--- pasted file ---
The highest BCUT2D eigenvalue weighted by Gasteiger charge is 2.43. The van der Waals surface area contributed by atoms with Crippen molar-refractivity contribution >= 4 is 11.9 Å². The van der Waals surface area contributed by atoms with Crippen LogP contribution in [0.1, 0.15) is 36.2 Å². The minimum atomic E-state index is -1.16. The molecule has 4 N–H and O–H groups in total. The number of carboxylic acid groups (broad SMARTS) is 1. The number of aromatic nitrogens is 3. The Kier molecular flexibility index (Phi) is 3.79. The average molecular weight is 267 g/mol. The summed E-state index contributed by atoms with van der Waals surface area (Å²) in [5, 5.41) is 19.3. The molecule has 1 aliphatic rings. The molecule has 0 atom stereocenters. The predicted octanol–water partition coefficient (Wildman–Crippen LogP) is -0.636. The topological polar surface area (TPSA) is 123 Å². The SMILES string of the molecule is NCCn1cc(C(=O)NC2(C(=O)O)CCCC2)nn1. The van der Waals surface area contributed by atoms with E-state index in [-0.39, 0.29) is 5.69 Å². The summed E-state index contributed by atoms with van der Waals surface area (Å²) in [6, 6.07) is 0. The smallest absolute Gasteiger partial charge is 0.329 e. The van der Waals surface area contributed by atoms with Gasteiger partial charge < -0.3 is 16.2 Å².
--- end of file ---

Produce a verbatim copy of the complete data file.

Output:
The highest BCUT2D eigenvalue weighted by Gasteiger charge is 2.43. The van der Waals surface area contributed by atoms with Crippen molar-refractivity contribution >= 4 is 11.9 Å². The van der Waals surface area contributed by atoms with Crippen LogP contribution in [0.1, 0.15) is 36.2 Å². The minimum atomic E-state index is -1.16. The molecule has 4 N–H and O–H groups in total. The number of carboxylic acid groups (broad SMARTS) is 1. The number of aromatic nitrogens is 3. The Kier molecular flexibility index (Phi) is 3.79. The average molecular weight is 267 g/mol. The summed E-state index contributed by atoms with van der Waals surface area (Å²) in [5, 5.41) is 19.3. The molecule has 1 aliphatic rings. The molecule has 0 atom stereocenters. The predicted octanol–water partition coefficient (Wildman–Crippen LogP) is -0.636. The topological polar surface area (TPSA) is 123 Å². The SMILES string of the molecule is NCCn1cc(C(=O)NC2(C(=O)O)CCCC2)nn1. The van der Waals surface area contributed by atoms with E-state index in [-0.39, 0.29) is 5.69 Å². The summed E-state index contributed by atoms with van der Waals surface area (Å²) in [6, 6.07) is 0. The smallest absolute Gasteiger partial charge is 0.329 e. The van der Waals surface area contributed by atoms with Gasteiger partial charge < -0.3 is 16.2 Å².